The next time you’re hosting a barbeque, Alex Prichard has a magic trick for you to try. The culinary director from Bondi’s waterside destination Icebergs Dining Room and Bar has put his own twist on a classic Italian snack, pairing warmed mozzarella and tomato – something you can prepare in under 10 minutes and literally cook in under two.
“If I was having people over and hanging out in the backyard, I’d have all this stuff ready to go,” says Prichard. “And when people are sitting down, I’d just throw these on the barbeque so people can snack on them while I go whip up some pasta.”
In the Italian tradition of the spuntino – a quick snack or small meal enjoyed between larger meals – Prichard’s version of warm mozzarella with lemon leaf and Kumato tomato is a casual dish that won’t slow down a gathering in the least. In fact, the handheld treat of softened cheese and firm tomato, sitting atop a fragrant lemon leaf, usually acts as a reliable icebreaker.
“I believe really strongly in the communal and social aspects of eating and dining,” Prichard says. “It’s that old thing of breaking bread. And because people might not have had this before, they’re approaching it in a different way.”
Consisting of just six ingredients, Prichard’s version adds torn marjoram and a bit of merlot vinegar to complete and round out the flavours. “It’s like a really fragrant cousin of oregano,” he says of the marjoram. “It’s incredibly herbaceous and a little bit sweet. In the restaurant, we often combine it with olive oil and Alto merlot vinegar, which is a bit sour and sweet and has a lot of depth to it. It becomes almost like a really delicious and fragrant sweet-and-sour sauce.”
The lemon leaves impart their own aromas in the brief warming process, evoking a more herbaceous answer to lemon zest. You’ll only need to cook the dish for one or two minutes in an oven or barbeque: just long enough to soften the cheese but not melt it.
But the secret star of the dish has to be Kumatos, those darkly coloured tomatoes that offer a rich flavour and firm body compared to other styles of tomato. “The texture is the big thing,” says Prichard. “There will be a bit of liquid coming out of the mozzarella, so if you have a tomato that’s too watery or too soft, it’ll end up almost soupy. The membrane of the Kumato is quite firm, so it ends up almost gelatinous and full of flavour rather than going soft and mushy. That texture really comes in handy.”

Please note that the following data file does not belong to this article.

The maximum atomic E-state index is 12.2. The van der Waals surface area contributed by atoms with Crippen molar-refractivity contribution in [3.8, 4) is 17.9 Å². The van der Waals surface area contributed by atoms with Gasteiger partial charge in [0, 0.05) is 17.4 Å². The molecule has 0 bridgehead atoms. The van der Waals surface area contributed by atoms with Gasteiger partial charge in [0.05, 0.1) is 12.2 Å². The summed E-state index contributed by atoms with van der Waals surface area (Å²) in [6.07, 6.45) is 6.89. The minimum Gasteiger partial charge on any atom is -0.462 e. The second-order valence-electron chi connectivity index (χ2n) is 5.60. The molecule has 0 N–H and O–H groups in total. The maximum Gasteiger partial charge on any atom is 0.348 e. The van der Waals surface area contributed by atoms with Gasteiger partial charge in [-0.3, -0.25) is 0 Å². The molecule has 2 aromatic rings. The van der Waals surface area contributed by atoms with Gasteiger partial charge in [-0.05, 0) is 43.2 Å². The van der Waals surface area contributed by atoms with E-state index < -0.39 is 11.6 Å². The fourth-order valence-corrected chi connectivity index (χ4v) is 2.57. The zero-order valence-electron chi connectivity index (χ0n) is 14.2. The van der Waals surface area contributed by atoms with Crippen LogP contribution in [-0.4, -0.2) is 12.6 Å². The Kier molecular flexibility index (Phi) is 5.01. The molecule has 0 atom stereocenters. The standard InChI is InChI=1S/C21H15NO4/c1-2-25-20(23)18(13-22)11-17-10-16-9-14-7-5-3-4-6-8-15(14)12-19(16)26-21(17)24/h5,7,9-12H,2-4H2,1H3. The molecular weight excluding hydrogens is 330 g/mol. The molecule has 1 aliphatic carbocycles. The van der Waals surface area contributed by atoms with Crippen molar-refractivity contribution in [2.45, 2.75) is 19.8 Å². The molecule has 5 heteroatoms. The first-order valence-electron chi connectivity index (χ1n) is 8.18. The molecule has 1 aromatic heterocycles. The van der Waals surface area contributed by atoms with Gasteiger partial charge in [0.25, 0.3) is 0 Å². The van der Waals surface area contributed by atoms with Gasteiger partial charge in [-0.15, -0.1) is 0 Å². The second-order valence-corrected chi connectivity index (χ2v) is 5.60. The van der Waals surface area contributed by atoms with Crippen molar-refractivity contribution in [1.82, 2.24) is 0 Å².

That, in turn, supports the mozzarella, which is traditionally eaten in Italy at either room temperature or just warmed. As the texture of the cheese becomes creamy and delicate with heating, the tomato is there to keep it firmly in place. And when choosing the cheese itself, Prichard recommends going local all the way.
“Look for mozzarella that’s made in Australia from Australian milk,” he says. “It’s really common to find frozen mozzarella that’s been defrosted, or made in Australia from imported milk. Which to me is insane. Anything made [fresh] with [local] ingredients will give you a much better result.”
Warm mozzarella with lemon leaf and Kumato
Preparation/cooking time: 10 minutes
1 ball fresh buffalo mozzarella
1 bunch lemon leaves
100g Kumato tomatoes, thinly sliced
Salt and pepper
1 bunch marjoram, picked and torn
50g Alto merlot vinegar
Remove the mozzarella from the water an hour before to prevent excess moisture. When ready, slice the mozzarella and lay each slice on top of a large lemon leaf. Season with salt and pepper.
Arrange two Kumato slices on top of the mozzarella. Season with salt, pepper and olive oil. Place these on a tray with the lemon leaves on the bottom and cook in a barbeque or oven on high heat for 2 minutes, or until just warmed through and juicy.
Dress with torn marjoram leaves, merlot vinegar and lots of olive oil. Serve and enjoy.
This article is produced by Broadsheet in partnership with Perfection Fresh.